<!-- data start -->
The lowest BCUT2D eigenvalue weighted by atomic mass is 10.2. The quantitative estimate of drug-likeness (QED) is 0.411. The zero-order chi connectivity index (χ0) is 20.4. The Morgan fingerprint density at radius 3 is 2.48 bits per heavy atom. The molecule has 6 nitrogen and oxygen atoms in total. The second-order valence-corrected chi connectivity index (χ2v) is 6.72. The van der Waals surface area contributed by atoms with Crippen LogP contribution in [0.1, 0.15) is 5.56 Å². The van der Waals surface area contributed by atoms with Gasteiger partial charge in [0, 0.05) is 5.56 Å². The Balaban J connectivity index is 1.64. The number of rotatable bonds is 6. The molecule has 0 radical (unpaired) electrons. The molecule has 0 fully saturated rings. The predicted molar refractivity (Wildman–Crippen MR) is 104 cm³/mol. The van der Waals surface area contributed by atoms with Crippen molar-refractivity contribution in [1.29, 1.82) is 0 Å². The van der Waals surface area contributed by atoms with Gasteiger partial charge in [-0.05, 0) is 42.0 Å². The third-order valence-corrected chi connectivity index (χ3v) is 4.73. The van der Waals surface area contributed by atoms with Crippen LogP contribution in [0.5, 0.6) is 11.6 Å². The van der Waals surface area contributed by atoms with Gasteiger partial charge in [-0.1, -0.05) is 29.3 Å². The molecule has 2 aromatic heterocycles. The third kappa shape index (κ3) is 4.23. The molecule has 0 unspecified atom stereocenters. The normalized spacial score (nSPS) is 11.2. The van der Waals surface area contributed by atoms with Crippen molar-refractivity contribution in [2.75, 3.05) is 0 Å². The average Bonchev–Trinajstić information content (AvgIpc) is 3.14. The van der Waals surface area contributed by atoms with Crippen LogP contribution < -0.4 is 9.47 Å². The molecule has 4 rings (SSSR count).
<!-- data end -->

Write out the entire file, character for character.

The lowest BCUT2D eigenvalue weighted by atomic mass is 10.2. The quantitative estimate of drug-likeness (QED) is 0.411. The zero-order chi connectivity index (χ0) is 20.4. The Morgan fingerprint density at radius 3 is 2.48 bits per heavy atom. The molecule has 6 nitrogen and oxygen atoms in total. The second-order valence-corrected chi connectivity index (χ2v) is 6.72. The van der Waals surface area contributed by atoms with Crippen LogP contribution in [0.1, 0.15) is 5.56 Å². The van der Waals surface area contributed by atoms with Gasteiger partial charge in [0, 0.05) is 5.56 Å². The Balaban J connectivity index is 1.64. The number of rotatable bonds is 6. The molecule has 0 radical (unpaired) electrons. The molecule has 0 fully saturated rings. The predicted molar refractivity (Wildman–Crippen MR) is 104 cm³/mol. The van der Waals surface area contributed by atoms with Crippen molar-refractivity contribution in [1.29, 1.82) is 0 Å². The van der Waals surface area contributed by atoms with Gasteiger partial charge in [-0.05, 0) is 42.0 Å². The third-order valence-corrected chi connectivity index (χ3v) is 4.73. The van der Waals surface area contributed by atoms with Crippen LogP contribution in [0.5, 0.6) is 11.6 Å². The van der Waals surface area contributed by atoms with Gasteiger partial charge in [-0.1, -0.05) is 29.3 Å². The molecule has 2 aromatic heterocycles. The third kappa shape index (κ3) is 4.23. The molecule has 0 unspecified atom stereocenters. The normalized spacial score (nSPS) is 11.2. The van der Waals surface area contributed by atoms with Crippen molar-refractivity contribution in [2.75, 3.05) is 0 Å². The average Bonchev–Trinajstić information content (AvgIpc) is 3.14. The van der Waals surface area contributed by atoms with Crippen LogP contribution < -0.4 is 9.47 Å². The molecule has 4 rings (SSSR count).